By Kate Busby
Forward-thinking artists and activists will be gathering to share their thoughts on privacy, freedom and the Internet at the CCCB from October 22nd to 24th as part of The Influencers, dubbed a guerrilla festival of radical entertainment.
Now in its 11th year, The Influencers aims to inspire, provoke and unsettle audiences in equal measure. On the agenda are talks by Annie Machon, a former spy for MI5, conceptual artist Amalia Ulman, graphic design team Metahaven, 8-bit musician Dragan Espenschied, the !Mediengruppe Bitnik collective, Marxist theorist Franco “Bifo” Berardi and subversive cultural activists The Yes Men – all of whom share a common interest in the Internet and its impact on contemporary society.
Barcelona has long been a hotbed for contemporary art that flirts with technology, with several of the city’s institutions dedicating to exploring innovations in the field. This pairing has long been seen as geeky and of marginal interest. That said, with the rise of trendy Internet artists and social media’s proven power as a global mover and shaker, the marriage of art and technology is now a mainstream concern.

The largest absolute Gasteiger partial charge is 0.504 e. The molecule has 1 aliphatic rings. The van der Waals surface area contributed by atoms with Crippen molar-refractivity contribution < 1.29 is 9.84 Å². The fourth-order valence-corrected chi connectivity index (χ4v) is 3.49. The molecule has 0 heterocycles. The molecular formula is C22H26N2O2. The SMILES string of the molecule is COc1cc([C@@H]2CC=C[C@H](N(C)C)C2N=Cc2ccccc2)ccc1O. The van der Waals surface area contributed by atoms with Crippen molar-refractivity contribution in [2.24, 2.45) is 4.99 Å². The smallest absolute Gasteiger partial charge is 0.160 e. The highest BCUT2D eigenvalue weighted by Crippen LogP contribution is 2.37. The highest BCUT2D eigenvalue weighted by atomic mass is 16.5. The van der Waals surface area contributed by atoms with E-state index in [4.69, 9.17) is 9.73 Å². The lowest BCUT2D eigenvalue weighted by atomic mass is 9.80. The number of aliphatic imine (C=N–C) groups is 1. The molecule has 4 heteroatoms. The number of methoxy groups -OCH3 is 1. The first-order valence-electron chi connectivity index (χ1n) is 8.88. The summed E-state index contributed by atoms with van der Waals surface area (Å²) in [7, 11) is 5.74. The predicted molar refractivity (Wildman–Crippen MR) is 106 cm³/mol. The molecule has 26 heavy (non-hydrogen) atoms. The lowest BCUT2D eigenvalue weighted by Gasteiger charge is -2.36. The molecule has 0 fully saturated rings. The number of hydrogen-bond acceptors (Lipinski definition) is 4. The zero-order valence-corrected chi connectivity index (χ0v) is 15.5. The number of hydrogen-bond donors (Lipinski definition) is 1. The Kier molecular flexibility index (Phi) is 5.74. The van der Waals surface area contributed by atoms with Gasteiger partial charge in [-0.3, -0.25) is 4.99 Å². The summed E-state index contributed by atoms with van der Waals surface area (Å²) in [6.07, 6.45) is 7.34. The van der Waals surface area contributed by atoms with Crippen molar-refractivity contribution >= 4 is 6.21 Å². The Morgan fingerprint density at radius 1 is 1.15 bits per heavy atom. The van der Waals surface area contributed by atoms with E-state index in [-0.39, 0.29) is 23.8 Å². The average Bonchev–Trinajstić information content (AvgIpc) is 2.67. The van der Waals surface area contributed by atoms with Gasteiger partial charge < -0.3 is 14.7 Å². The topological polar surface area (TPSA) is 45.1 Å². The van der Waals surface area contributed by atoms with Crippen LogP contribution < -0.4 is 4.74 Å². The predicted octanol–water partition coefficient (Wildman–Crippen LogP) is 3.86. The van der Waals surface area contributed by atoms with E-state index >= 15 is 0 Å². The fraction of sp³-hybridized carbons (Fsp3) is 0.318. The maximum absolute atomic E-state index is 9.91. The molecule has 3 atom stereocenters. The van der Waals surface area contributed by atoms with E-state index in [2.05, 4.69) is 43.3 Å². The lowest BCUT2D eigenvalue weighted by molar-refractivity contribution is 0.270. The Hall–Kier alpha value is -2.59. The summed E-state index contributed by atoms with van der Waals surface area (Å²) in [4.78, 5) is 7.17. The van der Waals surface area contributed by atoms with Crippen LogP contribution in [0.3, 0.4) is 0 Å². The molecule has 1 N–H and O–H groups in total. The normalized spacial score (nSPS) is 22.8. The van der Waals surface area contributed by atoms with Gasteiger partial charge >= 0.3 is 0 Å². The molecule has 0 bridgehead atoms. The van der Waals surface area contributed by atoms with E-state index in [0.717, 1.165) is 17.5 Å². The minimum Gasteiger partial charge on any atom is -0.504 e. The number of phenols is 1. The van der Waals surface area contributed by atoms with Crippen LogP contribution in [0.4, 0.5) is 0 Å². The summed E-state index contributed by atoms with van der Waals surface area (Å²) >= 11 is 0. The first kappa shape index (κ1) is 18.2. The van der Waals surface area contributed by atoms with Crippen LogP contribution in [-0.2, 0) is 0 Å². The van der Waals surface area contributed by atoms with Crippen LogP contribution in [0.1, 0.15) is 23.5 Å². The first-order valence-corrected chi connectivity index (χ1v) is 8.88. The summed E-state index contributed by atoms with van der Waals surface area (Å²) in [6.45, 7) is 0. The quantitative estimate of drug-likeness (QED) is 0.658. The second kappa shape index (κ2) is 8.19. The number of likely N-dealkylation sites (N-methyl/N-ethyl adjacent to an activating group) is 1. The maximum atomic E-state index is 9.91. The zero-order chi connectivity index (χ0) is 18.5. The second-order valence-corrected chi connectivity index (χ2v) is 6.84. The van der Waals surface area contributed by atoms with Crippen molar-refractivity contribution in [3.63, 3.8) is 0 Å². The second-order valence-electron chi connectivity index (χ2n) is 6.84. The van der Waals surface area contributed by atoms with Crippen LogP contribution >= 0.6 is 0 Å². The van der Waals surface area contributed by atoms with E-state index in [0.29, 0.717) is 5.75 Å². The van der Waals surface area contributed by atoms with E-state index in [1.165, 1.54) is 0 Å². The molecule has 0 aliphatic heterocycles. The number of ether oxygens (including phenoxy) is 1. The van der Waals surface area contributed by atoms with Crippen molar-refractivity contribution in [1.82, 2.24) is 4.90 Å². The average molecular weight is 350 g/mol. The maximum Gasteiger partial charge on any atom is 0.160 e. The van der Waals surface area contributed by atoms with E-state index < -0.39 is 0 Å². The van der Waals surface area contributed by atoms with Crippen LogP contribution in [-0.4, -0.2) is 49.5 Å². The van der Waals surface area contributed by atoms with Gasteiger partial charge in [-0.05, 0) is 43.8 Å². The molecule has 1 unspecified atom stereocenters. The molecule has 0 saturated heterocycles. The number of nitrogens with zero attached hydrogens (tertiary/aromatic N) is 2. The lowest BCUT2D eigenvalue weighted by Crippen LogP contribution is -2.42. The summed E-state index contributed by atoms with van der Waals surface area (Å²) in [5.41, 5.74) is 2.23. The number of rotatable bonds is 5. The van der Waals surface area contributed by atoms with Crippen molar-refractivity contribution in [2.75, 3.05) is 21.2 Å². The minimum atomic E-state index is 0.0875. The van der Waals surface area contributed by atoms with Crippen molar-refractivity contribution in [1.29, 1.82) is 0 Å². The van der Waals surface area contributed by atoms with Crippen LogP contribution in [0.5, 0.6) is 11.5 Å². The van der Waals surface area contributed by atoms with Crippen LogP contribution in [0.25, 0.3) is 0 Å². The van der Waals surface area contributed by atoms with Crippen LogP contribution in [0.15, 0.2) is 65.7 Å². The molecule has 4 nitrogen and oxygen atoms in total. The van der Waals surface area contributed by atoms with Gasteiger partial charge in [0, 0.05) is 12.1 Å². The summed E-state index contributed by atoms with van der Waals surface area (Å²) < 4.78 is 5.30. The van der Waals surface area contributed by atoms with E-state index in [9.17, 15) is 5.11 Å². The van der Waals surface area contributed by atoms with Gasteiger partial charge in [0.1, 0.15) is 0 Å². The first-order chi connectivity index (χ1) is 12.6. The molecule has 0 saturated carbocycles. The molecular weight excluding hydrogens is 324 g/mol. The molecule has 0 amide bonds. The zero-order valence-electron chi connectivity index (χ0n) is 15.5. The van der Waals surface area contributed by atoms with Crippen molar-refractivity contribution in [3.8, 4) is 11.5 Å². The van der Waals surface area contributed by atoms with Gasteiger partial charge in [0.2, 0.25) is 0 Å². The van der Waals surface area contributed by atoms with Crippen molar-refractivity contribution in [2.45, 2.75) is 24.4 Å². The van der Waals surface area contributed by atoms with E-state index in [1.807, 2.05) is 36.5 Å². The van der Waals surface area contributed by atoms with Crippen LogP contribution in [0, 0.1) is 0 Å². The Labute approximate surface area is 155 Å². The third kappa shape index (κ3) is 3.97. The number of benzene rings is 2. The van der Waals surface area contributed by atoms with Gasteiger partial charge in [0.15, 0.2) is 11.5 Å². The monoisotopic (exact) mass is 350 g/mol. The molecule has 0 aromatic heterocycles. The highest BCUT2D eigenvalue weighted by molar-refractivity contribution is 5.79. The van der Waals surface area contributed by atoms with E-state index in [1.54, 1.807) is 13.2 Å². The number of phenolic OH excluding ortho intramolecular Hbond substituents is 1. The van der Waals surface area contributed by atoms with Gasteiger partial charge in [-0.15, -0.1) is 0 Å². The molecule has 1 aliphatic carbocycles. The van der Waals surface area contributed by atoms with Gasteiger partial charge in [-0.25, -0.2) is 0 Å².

Bani Brusadin, festival director, explains: “The Influencers began as a pilot project in 2004, a time when YouTube didn’t even exist. Today, the picture is radically different. The explosion of social networking has liberated unthinkable creative forces. The festival’s key has always been to offer first-hand experience of controversial projects that explore the constant consumption of images and the paradox of a society that is increasingly controlled and self-controlled.”
One of the festival’s highlights is the showing on Friday of Citizenfour, Laura Poitras’ documentary on the events that took place during the week that Edward Snowden met with journalist Glenn Greenwald in a Hong Kong hotel room to hand over the information that has turned him into a hero for many. Or take part in Trail Blazers, a game in which 16 players compete to prove their web surfing skills – no keyboard, no Google, just pure hyperlinks.